This is not the first time the relationship between Haas and Ferrari has been questioned. Before they even entered F1 some felt Ferrari were using the deal to get around restrictions on aerodynamic testing. Both were cleared of any wrongdoing, but the rules were tightened.
The current concern
This time, some are suspicious about the similarities between the 2018 Haas and the 2017 Ferrari. McLaren’s Fernando Alonso described the Haas as a “Ferrari replica of last year”. Red Bull boss Christian Horner said his drivers were stuck behind a 2017 Ferrari and a 2018 Ferrari in Melbourne. Force India have been the most vocal, without directly accusing Haas of breaking the rules.
“Haas seem to be very quick out of the blocks,” said Force India COO Otmar Szafnauer. “I wonder why that is. I just don't know how it can be right for somebody who has been in the sport for a couple of years with no resource to produce a car like that."
“Does it happen by magic? If it does, I want the wand. I don’t know how it is happening. How many people do Red Bull have? 800/900? They have a wonderful windtunnel - one of the best, great aerodynamicists - one of the best technical directors.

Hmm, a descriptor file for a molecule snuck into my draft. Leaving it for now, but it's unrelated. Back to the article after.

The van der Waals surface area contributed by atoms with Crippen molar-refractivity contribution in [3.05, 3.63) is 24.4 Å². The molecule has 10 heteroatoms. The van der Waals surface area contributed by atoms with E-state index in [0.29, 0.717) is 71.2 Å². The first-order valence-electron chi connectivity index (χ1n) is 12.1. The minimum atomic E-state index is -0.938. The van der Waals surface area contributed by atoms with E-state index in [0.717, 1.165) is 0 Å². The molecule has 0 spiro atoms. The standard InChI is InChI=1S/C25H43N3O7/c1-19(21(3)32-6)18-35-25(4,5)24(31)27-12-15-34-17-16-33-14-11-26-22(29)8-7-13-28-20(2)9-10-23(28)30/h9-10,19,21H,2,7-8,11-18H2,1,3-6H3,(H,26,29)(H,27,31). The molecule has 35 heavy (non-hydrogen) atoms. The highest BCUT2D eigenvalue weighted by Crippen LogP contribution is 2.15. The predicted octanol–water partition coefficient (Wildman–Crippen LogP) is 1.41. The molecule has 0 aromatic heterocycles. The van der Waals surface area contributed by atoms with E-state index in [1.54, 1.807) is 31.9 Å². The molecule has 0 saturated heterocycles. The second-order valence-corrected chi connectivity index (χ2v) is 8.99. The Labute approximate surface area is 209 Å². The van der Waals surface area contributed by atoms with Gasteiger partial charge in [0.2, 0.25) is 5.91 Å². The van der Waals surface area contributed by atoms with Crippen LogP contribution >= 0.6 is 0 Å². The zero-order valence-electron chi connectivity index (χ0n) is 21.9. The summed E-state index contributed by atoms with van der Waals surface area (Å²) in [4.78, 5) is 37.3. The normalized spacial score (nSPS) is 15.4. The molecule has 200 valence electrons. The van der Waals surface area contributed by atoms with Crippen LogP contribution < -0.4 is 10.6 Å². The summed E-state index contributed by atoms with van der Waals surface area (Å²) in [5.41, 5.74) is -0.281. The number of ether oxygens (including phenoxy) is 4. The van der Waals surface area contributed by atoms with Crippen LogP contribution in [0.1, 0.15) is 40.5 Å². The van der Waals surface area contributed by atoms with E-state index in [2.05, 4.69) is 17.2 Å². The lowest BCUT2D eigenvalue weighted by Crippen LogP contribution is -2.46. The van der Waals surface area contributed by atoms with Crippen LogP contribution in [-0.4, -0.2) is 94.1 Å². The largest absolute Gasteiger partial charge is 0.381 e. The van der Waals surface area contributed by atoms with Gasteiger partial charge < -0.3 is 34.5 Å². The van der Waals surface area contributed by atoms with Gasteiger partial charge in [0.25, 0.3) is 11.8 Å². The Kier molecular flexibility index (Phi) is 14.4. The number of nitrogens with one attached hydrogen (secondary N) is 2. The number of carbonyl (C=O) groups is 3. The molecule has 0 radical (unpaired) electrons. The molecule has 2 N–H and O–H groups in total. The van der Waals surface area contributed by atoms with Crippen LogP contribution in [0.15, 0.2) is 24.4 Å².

“Haas has a quarter of the people, no big aerodynamicist that I know off, no [Red Bull Chief Technical Officer] Adrian Newey. And they are faster. How does that happen?”
Szafnauer said he will raise the issue at the next meeting of the Strategy Group, which takes place in April, and said he awaits a clarification from the FIA.
“I’m just questioning because I don’t know how it has been done,” he said. “Maybe it’s within the rules and I just don’t know. We’ll have to ask the FIA what they think. We don’t have insight into what is happening. The FIA should.”
What do the FIA have to say on the matter? F1 Race Director Charlie Whiting addressed the matter early in the weekend in Melbourne. In a nutshell, they do not believe there is any evidence of wrongdoing.
"We know exactly what's going on between Haas and Ferrari, which is completely legal," said Whiting. "Last year we had one team expressing some concerns, but we have not seen anything that concerns us at the moment."
Haas defend their position